By Marta Rullan
Rome, Feb 8 (EFE).- The embassy of Spain to the Holy See, the world’s oldest diplomatic mission, is set to celebrate its 400th anniversary by showing its great historic and artistic legacy.
Back in 1622, the Monaldeschi palace became the permanent headquarters of Spanish ambassadors, a milestone that Spain wants to celebrate throughout the year through conferences, books, concerts, masses and other events.
The embassy, refurbished in 2007, was created by King Ferdinand in 1480 and had Gonzalo de Beteta as the first ambassador.
The palace was first rented but then Inigo Velez de Guevara bought it from their owners for 22,000 Roman scudos “at a time when a family of four would live of 4 scudos for a month,” Letizia Rodriguez, the personal assistant to the ambassador, tells Efe.
“He had to take loans from a banker in Genoa,” she says.
The palace, located in the Piazza de Spagna in Rome, was then acquired by the Spanish crown in 1654, when the piazza got its name changed from Trinitatis to Forum Hispanicum.
“We are very proud that the Spanish nation managed to take it and that it was not France, which was very keen on acquiring the palace to take the entire enclave. It would have taken the entire square, with its fantastic butterfly shape,” Rodriguez adds.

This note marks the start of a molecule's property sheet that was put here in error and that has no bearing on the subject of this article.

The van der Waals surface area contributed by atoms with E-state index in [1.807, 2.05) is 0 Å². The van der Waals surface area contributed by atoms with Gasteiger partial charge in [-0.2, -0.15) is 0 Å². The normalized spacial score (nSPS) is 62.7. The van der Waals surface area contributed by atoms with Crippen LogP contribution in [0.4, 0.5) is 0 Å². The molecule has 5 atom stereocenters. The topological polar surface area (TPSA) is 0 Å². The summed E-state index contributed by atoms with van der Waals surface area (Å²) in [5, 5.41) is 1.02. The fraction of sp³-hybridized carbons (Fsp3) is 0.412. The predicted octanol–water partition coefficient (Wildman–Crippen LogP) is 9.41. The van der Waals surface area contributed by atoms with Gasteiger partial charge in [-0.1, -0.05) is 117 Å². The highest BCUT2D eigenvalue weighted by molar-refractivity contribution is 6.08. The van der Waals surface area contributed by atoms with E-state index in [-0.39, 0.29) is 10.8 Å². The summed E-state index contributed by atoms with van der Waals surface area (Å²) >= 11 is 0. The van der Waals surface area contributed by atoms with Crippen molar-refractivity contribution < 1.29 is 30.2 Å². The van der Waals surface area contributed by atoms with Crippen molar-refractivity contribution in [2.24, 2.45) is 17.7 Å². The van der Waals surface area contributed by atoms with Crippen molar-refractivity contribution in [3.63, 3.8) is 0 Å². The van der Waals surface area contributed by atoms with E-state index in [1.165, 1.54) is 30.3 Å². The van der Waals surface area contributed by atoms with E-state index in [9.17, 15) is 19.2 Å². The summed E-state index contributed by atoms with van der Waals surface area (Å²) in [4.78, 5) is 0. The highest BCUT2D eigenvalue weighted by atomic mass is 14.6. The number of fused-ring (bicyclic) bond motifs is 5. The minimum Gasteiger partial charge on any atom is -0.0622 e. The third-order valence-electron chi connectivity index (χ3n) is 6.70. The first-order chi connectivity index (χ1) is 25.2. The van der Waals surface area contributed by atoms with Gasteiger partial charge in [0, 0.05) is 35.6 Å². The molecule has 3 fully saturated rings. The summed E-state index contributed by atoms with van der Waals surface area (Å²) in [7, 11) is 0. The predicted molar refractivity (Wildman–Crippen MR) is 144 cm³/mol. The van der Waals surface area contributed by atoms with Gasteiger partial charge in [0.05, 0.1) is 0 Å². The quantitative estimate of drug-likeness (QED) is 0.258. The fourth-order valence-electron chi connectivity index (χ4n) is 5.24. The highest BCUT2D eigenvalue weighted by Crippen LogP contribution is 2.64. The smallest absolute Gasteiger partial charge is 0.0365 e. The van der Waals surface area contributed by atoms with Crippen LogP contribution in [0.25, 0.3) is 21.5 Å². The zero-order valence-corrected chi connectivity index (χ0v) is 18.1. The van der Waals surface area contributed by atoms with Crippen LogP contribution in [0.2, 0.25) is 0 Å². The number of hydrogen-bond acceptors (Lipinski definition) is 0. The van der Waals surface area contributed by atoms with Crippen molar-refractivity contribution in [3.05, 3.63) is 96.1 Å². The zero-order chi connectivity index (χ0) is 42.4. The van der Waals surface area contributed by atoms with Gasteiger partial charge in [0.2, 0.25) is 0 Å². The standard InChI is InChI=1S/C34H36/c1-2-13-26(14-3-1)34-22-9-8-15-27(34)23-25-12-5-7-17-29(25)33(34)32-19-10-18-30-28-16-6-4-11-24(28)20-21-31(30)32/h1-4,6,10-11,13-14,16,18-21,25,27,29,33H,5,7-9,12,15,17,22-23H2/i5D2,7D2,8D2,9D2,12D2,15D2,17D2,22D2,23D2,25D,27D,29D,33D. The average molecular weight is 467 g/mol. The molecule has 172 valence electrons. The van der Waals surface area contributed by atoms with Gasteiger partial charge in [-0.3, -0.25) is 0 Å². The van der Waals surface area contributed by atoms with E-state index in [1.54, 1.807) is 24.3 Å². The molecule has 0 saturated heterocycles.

The embassy even used to be a theater for 80 years in the 18th century.
The heritage that has been accumulated over time is incalculable, although there is no doubt that the two sculptures by Gian Bernini in 1619 are the “gems” of the embassy.
“Art followed the destiny of the two superpowers of that time, France and Spain, which were not only competing to take over the capital but over the known world,” Rodriguez explains.
Among the 155 ambassadors who held the position were Garcilaso de la Vega and Angel Sanz Briz, who saved more than 6,000 Jews from deportation to Auschwitz when he was a consul in Hungary.
A keynote speech by the director of the Vatican Museums, Barbara Jatta, will kick off the planned celebrations on February 17.EFE